stable platform for signal beacons or other equipment which may need to share space on a marker
buoy.
The results of the omnidirectional testing reveals that though the horn does exceed the Coast
Guard specification in certain directions, it is not within specification for others. This shortcoming is
most likely a combination of factors involving the horn bell section. Unable to fabricate the steep taper
of the bell in aluminum, Watermark was forced to use a thinner material and beat the shape by
hand. A large weld running up the side of the bell changes the acoustic properties of the horn on that
side. Lastly, the waveguide, having been fused to the horn bell, is not perfectly centered with respect to
the horn channel. Though the precise effect of each of these factors is unknown, it can be assumed that
a molded approach to mass production of the fog horn would alleviate losses from these prototype
inconsistencies.
In terms of the horns resistance to weather, it was realized that particularly heavy rain driven
by strong winds could encroach into the horn channel. Though the installation of a drain plug in the
channel was discussed, it soon became apparent that even with this precaution moisture could
accumulate in the throats of the drivers. A far better approach would be to direct the driver throats
vertically down, rather than horizontally as our design has done. This would also reduce the physical
strain which the drivers place on the sides of the channel. An improved design may feature a curved
horn channel, permitting the driver to be oriented in this way.
Though the foghorn meets Coast Guard specifications, it was realized through testing that the
cap section was absorbing a great deal of sound energy before reflecting it to the waveguide. This may
have been a function of a distance between cap and waveguide which was much larger than we had

19

anticipated. The original design kept this gap very small, but at some point in the fabrication process it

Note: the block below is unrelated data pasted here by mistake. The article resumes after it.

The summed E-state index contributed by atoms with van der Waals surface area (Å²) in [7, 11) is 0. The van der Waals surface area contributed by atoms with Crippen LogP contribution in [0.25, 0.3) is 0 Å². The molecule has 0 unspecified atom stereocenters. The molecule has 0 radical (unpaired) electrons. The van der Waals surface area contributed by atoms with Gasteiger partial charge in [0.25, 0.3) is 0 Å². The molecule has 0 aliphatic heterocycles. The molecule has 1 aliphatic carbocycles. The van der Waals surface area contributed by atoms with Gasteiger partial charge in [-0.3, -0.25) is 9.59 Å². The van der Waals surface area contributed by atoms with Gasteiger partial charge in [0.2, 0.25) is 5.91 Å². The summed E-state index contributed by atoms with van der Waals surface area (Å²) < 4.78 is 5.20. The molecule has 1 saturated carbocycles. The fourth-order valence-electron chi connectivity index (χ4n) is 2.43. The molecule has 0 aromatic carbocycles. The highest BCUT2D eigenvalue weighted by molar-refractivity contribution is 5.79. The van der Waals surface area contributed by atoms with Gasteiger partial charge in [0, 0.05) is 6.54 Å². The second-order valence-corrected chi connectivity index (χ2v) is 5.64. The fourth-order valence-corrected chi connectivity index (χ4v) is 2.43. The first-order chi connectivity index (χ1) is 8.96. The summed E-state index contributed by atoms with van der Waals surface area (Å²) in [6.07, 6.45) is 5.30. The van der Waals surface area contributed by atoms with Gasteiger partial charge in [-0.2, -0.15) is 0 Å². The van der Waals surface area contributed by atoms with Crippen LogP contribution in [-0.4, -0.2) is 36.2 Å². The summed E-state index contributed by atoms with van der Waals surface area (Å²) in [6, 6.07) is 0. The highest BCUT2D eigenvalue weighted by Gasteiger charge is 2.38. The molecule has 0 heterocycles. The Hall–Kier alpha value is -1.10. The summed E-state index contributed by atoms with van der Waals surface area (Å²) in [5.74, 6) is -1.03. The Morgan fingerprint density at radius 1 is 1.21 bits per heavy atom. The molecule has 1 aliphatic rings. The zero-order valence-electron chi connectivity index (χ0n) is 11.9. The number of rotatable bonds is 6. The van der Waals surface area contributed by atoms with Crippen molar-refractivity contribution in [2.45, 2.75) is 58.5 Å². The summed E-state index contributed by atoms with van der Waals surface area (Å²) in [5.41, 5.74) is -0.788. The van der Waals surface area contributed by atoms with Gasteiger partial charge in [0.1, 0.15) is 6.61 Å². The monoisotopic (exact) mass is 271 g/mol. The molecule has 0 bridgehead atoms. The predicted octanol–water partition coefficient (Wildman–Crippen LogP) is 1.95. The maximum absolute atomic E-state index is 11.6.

became impossibility. The cap reflection approach may still be feasible, but based on testing results the
team concluded that the flat shape of the prototypes cap and its distance from the waveguide cause
unnecessary losses to the signal strength.
One of the great successes of the project was the implementation of the amplifier circuit. With
the exception of some non-ideal crackling in the signal output, the tone produced by the circuit was
very clear. The microcontroller performed flawlessly. The modular and waterproof design of the circuit
allows it to be plug-and-play for a technician servicing the fog horn. We believe this design with a
mind to maintenance will be a key selling point for this fog horn when it finally goes to market.
Overall, the project was a success in that it provides a stable and easily modified framework for
the design of a commercial fog horn. Subsequent ideas and features which Watermark wishes to
implement into their product can be quickly and easily realized by using the prototype as a standard or
platform for their implementation.

20

AppendixA:References
Baldwin,KennethC.;Ph.D.Personalinterview.27November2008.
Drake,Allen;Ph.D.Personalinterview.9April2009.
Goodwin,PaulW.Personalinterviews.November2008April2009.
Kolbrek,Bjrn."HornTheory:AnIntroduction,Part1"
audioXpress2008.14November2008
<http://www.audioxpress.com/magsdirx/ax/addenda/media/kolbrek2884.pdf>.

UnitedStates.CoastGuard.DepartmentofHomelandSecurity.Title33Navigationand
NavigableWaters67.1010:OperatingRequirements.Washington:CoastGuard,2008.
UnitedStates.CoastGuard.DepartmentofHomelandSecurity.Title33Navigationand
NavigableWaters67.1020:SoundSignalTests.Washington:CoastGuard,2008.

21

Appendix B: Microcontroller Code

As discussed in section V-d (Microcontroller Design), the code is in the C programming language

and uses standard headers provided free of charge from Freescale.

22

main.c

Thursday, April 23, 2009

/********************************************************************
* FogHornOS
*
*
* Filename:
main.c
* Author:
Wyatt O'Day
* Contact:
wyattoday@gmail.com
* Revision:
1.4
*
*
* Last Modified: April 22, 2009
*
* Description: Generates a 950.5 Hz square wave, 10% duty cycle
*
(on 2 secs off 18 secs) and has a kill switch.
*
*
Also, to reduce power consumption, the H-Bridge
*
will be switched off when the sound wave isn't